H.K. Chainani, C.J.
1. On April 1, 1956, respondent No. 1, to whom I will hereafter refer as the respondent, made an application to the Sub-Divisional Officer, Khamgaon, under Section 19(2) of the Berar Regulation of Agricultural Leases Act. In his application, he contended that he had cultivated the land in dispute in 1955-56 and that he had, therefore, acquired the rights of a protected lessee under the above Act. He also alleged that he had been dispossessed by the second, third and the fourth petitioners. The land belongs to petitioner No. 1. Petitioner No. 2 is the managing agent of petitioner No. 1 and looks after the land. Petitioners Nos. 3 and 4 are said to be lessees from the first two petitioners. The petitioners denied that the land had been leased to the respondent. Their case was that they even did not know him. The Sub-Divisional Officer dismissed the application made by the respondent. On appeal, the Additional Deputy Collector reversed the order made by the Sub-Divisional Officer and directed that possession of the land should be handed over to the respondent. Against that order, the petitioners filed a second appeal before the Bombay Revenue Tribunal. The second appeal was filed on June 29, 1957. During the pendency of this appeal, on December 29, 1958, the Bombay Tenancy and Agricultural Lands (Vidarbha Region and Kutch Area) Act, 1958, came into force. Sub-section (7) of Section 132 of this Act repealed the Berar Regulation of Agricultural Leases Act, under which the proceedings had originally been instituted by the respondent. Clause (a) in Sub-section (5) of Section 132 provides that all proceedings for the recovery or restoration of the possession of the land under the provisions of the enactments so repealed, pending on the date of the commencement of this Act before a Revenue Officer or in appeal or revision before any appellate or revising authority shall be deemed to have been instituted and pending before the corresponding authority under this Act and shall be disposed of in accordance with the provisions of this Act. In view of these provisions, the appeal filed before the Bombay Revenue Tribunal had to be disposed of in accordance with the provisions of the new Tenancy Act. This position is not disputed before us. The Revenue Tribunal took the same view, but instead of disposing of the appeal in accordance with the provisions of the new Act, the Tribunal set aside the orders made by the revenue officers and remanded the matter for a fresh decision, in accordance with the provisions of the Tenancy Act, after giving the parties an opportunity to amend their pleadings and to adduce additional evidence, if they wished to do so. This order made by the Revenue Tribunal is being challenged before us.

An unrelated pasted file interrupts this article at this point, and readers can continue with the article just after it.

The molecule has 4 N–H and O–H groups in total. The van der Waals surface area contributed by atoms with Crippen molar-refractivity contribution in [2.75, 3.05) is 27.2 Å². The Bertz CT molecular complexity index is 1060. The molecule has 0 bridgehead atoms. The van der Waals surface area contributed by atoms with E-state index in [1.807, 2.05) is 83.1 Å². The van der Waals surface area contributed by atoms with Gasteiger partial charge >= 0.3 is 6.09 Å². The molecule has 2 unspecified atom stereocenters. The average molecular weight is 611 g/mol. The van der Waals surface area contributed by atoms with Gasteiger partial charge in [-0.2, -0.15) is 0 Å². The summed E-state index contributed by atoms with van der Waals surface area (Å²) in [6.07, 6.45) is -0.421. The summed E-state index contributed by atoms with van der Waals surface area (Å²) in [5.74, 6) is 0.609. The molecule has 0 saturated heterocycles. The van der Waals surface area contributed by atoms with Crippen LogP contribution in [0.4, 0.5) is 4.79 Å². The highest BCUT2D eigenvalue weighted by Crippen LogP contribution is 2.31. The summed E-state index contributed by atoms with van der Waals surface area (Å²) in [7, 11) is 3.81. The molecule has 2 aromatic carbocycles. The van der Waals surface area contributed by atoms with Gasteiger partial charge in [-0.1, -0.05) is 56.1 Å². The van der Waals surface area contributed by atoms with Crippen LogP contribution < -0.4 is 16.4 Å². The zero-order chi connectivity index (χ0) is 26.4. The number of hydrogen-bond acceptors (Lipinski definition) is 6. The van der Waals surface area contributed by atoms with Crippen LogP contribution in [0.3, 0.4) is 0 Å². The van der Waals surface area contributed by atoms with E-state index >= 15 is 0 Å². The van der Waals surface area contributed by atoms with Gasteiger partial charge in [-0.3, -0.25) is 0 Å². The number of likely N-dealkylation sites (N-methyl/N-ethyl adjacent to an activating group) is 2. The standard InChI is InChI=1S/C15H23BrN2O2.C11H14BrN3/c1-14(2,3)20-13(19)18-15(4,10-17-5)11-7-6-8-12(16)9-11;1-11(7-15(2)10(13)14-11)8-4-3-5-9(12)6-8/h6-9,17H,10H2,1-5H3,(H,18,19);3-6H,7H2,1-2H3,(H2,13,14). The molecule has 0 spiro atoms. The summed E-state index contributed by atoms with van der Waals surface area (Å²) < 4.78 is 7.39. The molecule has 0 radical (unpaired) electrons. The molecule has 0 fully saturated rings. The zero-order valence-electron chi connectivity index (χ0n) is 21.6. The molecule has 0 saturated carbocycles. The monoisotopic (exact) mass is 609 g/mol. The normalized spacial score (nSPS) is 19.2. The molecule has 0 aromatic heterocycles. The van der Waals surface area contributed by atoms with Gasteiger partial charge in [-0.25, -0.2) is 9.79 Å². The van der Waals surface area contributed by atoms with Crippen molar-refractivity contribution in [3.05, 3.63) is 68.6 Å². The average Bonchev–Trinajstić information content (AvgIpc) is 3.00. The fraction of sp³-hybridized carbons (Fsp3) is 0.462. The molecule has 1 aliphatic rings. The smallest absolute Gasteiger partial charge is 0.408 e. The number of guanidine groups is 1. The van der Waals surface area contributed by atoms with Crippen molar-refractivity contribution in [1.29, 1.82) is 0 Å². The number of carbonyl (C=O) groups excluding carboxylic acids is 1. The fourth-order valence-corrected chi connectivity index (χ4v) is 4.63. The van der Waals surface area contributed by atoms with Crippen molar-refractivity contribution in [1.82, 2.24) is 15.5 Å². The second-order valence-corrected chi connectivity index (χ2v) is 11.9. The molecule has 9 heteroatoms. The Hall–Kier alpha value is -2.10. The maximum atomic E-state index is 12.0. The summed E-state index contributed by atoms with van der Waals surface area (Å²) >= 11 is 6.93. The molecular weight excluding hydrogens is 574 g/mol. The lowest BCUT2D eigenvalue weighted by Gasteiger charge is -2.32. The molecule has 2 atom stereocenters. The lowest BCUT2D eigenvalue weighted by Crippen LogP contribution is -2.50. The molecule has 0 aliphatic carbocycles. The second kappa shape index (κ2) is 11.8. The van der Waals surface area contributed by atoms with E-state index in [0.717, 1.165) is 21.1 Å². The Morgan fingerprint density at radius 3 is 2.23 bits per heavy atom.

2. It has been contended by Mr. Kalele, who appears on behalf of the petitioners, that it was not necessary for the Revenue Tribunal to remand the matter for a fresh enquiry without considering whether it could not dispose of the appeal in accordance with the provisions of the Tenancy Act. It seems to us that this contention of Mr. Kalele must be accepted. Sub-section (3) of Section 132 requires that proceedings of the nature specified therein shall be disposed of in accordance with the provisions of the Act. It does not wipe out the previous proceedings or lay down that all the previous orders mustbe set aside and that, in every case, there must be a fresh enquiry. In each case, therefore, it is necessary for the authority concerned to consider whether the matter before it cannot be disposed of in accordance with the provisions of the Act, on the evidence already led or the findings already recorded. If the authority considers that additional evidence is necessary, it may take or call for such evidence. If after considering the evidence on record, the authority finds that under the new Act certain issues arise, which cannot be disposed of on the evidence already produced, it may, instead of taking or calling for fresh evidence, remand the matter for a fresh enquiry. In each case, however, the authority must examine the materials already on record and consider whether the matter cannot be disposed of on those materials in accordance with the provisions of the new Act. If it comes to the conclusion that it cannot dispose of the matter in accordance with the provisions of the new Act on the evidence already led or the findings already recorded, it may adopt one or other of the courses pointed out above. But it is not necessary that every matter should be remanded for a fresh enquiry.
3. So far as the present case is concerned, the principal issue to be determined is whether the respondent was a protected lessee under the Berar Regulation of Agricultural Leases Act. Evidence had been led on this issue and it should be possible for the Revenue Tribunal to decide it on the evidence on record. If after deciding this question, the Tribunal considers that some further issues have to be determined, on which additional evidence is necessary, it may take or call for such evidence. On the other hand if the Tribunal considers that for determination of those further issues, it will be desirable to hold a fresh or further enquiry, it may remand the matter to the appropriate authority.
4. We, therefore, set aside the order made by the Bombay Revenue Tribunal on September 15, 1959, and direct that the Tribunal should hear the appeal filed by the petitioners and dispose it of in the light of the observations contained in this judgment. No order as to costs.